Measuring School Readiness at the Community Level Helps Support

Author: Jake Cowan and Tom Kingsley
Date Posted: August 29, 2011

Numerous groups and initiatives in Seattle-King County have focused on improving school readiness and engaging parents, early childhood educators and school districts. Several efforts were pivotal for implementation of school readiness assessment in King County.

  • The Early Learning Opportunity grant included an extensive community engagement effort (including community conversations with parents, child-care providers and kindergarten teachers about school readiness) and developed a school readiness guide for parents in multiple languages in 2003.
  • The Early Childhood and School Readiness Action Agenda recommended that the Early Development Instrument (EDI) be used as the basis for countywide population based measure of children’s readiness for kindergarten.

 

The Early Development Instrument (EDI) is a survey tool designed to measure how well prepared groups of children are to learn in school settings. Kindergarten teachers answer questions about how children in their classes are doing in five areas of childhood development. These areas are: physical health, social competence, emotional maturity, language and cognitive development and communication and general knowledge. Initially the EDI questions were reviewed locally for cultural bias, resulting in the deletion of one question. In 2005 four statistical analyses were carried out in order to test the EDI for fairness across racial/ethnic and language groups in King County. The results of these analyses give evidence of strong validity and reliability overall. By changing four additional items, the EDI can be strengthened and by increasing teacher training, teacher rating can be made more consistent.

The county public health department (Public Health—Seattle & King County) and the United Way of King County initiated the use of the EDI in three local school districts. Shoreline and Bellevue school districts participated in using the EDI in the 2003-2004 school year and Highline school district completed the EDI assessment in the 2004-2005 school year. All children who are enrolled in kindergarten in a participating school district are included, so that every neighborhood can get a complete picture of how their children are doing and where there are gaps in school readiness.

The EDI findings (5 categories of child development to measure children’s readiness for school) are mapped along with socioeconomic characteristics of each neighborhood in a school district and the location of community assets (child care centers, libraries, literacy and parent programs). These findings have helped to inform community groups, schools, parents, child care providers and other stakeholders about school readiness of children in neighborhoods within these districts. The findings are helping local groups prioritize actions to eliminate gaps in school readiness.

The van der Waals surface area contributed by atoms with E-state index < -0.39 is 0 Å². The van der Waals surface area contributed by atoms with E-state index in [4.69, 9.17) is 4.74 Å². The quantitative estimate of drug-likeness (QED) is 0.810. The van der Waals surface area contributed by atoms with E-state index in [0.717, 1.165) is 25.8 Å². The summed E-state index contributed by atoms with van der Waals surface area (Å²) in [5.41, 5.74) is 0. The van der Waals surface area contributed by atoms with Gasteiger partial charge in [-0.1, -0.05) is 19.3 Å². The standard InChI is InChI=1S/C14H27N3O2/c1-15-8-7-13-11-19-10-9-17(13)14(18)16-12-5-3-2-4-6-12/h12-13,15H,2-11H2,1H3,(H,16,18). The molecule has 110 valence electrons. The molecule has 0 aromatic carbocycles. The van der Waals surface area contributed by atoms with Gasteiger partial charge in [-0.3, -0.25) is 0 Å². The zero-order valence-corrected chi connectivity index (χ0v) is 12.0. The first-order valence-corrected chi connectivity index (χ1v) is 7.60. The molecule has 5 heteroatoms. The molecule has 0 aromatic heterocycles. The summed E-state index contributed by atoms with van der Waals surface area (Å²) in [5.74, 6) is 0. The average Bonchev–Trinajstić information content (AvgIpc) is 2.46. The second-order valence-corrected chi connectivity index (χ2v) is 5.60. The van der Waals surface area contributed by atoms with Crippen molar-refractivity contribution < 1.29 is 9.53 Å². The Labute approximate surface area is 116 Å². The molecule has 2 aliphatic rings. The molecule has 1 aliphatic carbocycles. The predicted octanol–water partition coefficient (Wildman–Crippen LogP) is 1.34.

Over the next 10 years, the Bill & Melinda Gates Foundation will partner with other public and private entities through Thrive by Five: The Washington Early Learning Fund to help all Washington families’ access affordable, quality early learning for their children. The White Center area is the site for one of two Early Learning Initiative community-wide intervention projects in Washington State. In this community-wide strategy the goal is to reach all children in the community regardless of income. The Foundation and the state will use school readiness data to measure improvement. The EDI has gained visibility through a presentation to the Washington Early Learning Council and support from the Gates Foundation.

Exhibit 1: Across the Highline School District, 29.4% of kindergarten students are not prepared for school. This map provides detail for individual neighborhoods in the Highline School District.

This story was initially published in Stories: Using Information in Community Building and Local Policy in June 2007.

Sandy Ciske and David Solet drafted these stories. Sandy is the Chief and David is the Assistant Chief of the Epidemiology, Planning and Evaluation Unit of Public Health – Seattle & King County.


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